As an interesting side note, the 1973 starting point for the flattening of the median income growth curve coincides almost exactly with the elimination of the gold standard in 1971 (thus allowing the Treasury to print money), and with the beginning of federal peacetime (yes, I know Vietnam dragged on into early 1975) spending routinely and significantly exceeding revenues as the true costs of Medicare and Medicaid kicked in. 

I’m not saying, I’m just saying.

The bigger question here is, even assuming that the median U.S. household income has been relatively flat on an inflation-adjusted basis, why anyone thinks this is necessarily a bad thing.  Consider the plight of that median household in the 21st Century.  According to statistics compiled in an article published by The Heritage Foundationalthough its real income hasn’t changed much, the median U.S. household as of 2005 had, among other amenities a PC, Internet access, a home printer, two color TVs, cable or satellite service, and a cell phone, none of which even existed in 1973.  UPDATE 11/1/11:  Yes, I know we had color TV.  Try to keep up with my point here.

Yep, life’s going downhill in a hurry.

Even the vast, vast majority of the “poor” in the U.S. have many of these same amenities, and the fact is that in our modern state of entitlement we don’t define poverty in terms of lacking the essentials for survival, but by the extent to which one has access to conveniences that are unknown to people in many parts of the world.  Over 99% of all U.S. households have a refrigerator and TV.  75% have air conditioning.  65% have cable or satellite service.  Over half have a cell phone.  Virtually none complain about not having enough to eat. 

Try finding those things in Zacatecas, Mexico.  Or Bangladesh.  Or Darfur.

To return to the median U.S. household, the USA Today piece wraps its thesis around the proposition that what it calls “two of the most common expectations of middle-class life, health insurance and college” are less affordable (query whether this affordability issue would be at least mitigated if the median household wasn’t choosing to spend its flat real income on the new amenities discussed above that it wasn’t spending on in 1973).  But leaving that aside, the roughly tripling of the cost of college since 1980 and doubling of health insurance premiums since 1999 cited in the article aren’t problems with the median income, but problems with the rising cost of those two products; it’s not that the median household doesn’t make enough income, it’s that the cost of these two specific items has grossly outpaced inflation.  Isn’t it interesting that for all the “Occupation” calls for free education as a basic human right, no one as far as I can tell is attacking the universities for raising tuition and fees?  And although it’s a subject for more detail another time, the increase in health insurance has as much to do with Americans generally being too fat, over-scanned, and over-medicated as it does anything else.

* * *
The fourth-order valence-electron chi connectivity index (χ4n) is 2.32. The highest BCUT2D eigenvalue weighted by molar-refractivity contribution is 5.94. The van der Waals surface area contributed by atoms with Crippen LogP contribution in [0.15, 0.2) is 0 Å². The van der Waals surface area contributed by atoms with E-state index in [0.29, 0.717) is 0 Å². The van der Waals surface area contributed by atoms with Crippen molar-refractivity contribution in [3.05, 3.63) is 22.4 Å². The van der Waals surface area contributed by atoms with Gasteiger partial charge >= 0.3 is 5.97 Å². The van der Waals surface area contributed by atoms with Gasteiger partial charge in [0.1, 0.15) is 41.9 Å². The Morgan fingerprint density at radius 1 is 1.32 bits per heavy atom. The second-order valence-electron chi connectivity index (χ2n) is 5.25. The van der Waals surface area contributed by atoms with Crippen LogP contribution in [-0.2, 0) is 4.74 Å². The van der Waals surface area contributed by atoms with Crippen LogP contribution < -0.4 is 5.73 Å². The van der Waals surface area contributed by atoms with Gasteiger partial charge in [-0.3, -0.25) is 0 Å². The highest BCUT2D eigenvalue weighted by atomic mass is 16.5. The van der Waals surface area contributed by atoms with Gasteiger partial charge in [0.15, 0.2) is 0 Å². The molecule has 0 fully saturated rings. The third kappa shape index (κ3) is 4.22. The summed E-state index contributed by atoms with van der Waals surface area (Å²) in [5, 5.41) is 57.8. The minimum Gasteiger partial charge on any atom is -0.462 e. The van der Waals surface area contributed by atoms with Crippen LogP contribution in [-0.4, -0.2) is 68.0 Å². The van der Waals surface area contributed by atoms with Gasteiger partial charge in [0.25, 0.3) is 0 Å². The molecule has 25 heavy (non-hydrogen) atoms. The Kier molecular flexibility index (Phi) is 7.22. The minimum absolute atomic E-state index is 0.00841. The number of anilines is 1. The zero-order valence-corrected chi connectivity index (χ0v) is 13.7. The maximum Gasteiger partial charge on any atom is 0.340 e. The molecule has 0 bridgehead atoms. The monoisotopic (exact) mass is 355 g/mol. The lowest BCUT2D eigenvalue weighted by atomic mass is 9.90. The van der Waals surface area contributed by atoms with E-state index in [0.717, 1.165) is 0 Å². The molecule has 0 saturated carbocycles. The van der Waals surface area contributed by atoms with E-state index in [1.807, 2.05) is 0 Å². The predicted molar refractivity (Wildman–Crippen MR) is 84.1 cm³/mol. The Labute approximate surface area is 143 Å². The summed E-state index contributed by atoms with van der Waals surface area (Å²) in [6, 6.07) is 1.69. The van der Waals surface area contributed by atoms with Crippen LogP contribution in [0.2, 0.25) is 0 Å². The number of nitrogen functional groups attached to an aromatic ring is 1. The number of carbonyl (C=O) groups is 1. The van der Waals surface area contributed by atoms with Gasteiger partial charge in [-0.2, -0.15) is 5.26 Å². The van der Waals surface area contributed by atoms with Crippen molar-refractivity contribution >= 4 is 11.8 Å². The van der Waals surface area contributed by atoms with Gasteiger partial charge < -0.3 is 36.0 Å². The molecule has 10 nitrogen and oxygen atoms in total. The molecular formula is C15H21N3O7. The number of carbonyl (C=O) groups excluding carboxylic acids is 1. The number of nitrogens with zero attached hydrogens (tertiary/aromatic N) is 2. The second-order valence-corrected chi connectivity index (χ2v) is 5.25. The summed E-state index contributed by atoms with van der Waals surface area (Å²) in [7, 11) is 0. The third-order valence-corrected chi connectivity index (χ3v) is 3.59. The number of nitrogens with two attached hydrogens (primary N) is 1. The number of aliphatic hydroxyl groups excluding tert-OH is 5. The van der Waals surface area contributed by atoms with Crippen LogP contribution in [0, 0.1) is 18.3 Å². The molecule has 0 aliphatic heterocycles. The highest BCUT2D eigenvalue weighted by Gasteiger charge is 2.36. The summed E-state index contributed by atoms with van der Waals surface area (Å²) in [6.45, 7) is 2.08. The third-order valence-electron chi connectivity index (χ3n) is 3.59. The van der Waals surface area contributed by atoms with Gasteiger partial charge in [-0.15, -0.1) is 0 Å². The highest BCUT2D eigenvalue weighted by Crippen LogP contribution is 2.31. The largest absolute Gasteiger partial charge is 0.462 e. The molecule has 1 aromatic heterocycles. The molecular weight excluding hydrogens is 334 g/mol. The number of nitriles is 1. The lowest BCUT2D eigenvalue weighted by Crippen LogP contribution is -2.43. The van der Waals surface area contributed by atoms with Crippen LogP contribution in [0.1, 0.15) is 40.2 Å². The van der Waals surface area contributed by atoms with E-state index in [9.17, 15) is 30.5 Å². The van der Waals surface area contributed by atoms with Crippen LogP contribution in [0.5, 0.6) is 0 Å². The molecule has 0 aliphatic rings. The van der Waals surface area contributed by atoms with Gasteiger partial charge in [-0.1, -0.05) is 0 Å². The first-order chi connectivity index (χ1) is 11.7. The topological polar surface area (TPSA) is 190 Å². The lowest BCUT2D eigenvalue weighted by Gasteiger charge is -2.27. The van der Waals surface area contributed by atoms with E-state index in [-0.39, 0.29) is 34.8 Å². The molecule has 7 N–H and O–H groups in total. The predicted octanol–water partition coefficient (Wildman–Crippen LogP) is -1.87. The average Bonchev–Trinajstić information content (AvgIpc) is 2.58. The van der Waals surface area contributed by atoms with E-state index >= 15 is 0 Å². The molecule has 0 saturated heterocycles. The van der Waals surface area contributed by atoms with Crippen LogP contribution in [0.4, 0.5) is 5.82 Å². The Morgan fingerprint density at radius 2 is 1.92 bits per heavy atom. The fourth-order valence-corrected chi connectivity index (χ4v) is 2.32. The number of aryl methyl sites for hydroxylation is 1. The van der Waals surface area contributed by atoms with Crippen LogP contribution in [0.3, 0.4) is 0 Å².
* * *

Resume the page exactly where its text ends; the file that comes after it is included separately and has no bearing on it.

One wonders, if the standard of living at or below the median in the U.S. is so bad and plummeting off the cliff, why so many thousands a year risk life and limb and spend everything they have to try to get here.  By any sane measure, life in the median U.S. household, and even for the “poor” in the U.S., is better than it is for those in other parts of the world, better than it was in the U.S. in 1950, and exponentially better than it was in the U.S. in 1900.

For those of you on the Left who still believe things are so terrible, I’m happy for you to move to Europe where you can drown yourself silly in “free” government benefits, at least until the creditors come to collect.  Maybe Ms. Wolfe can land a part there.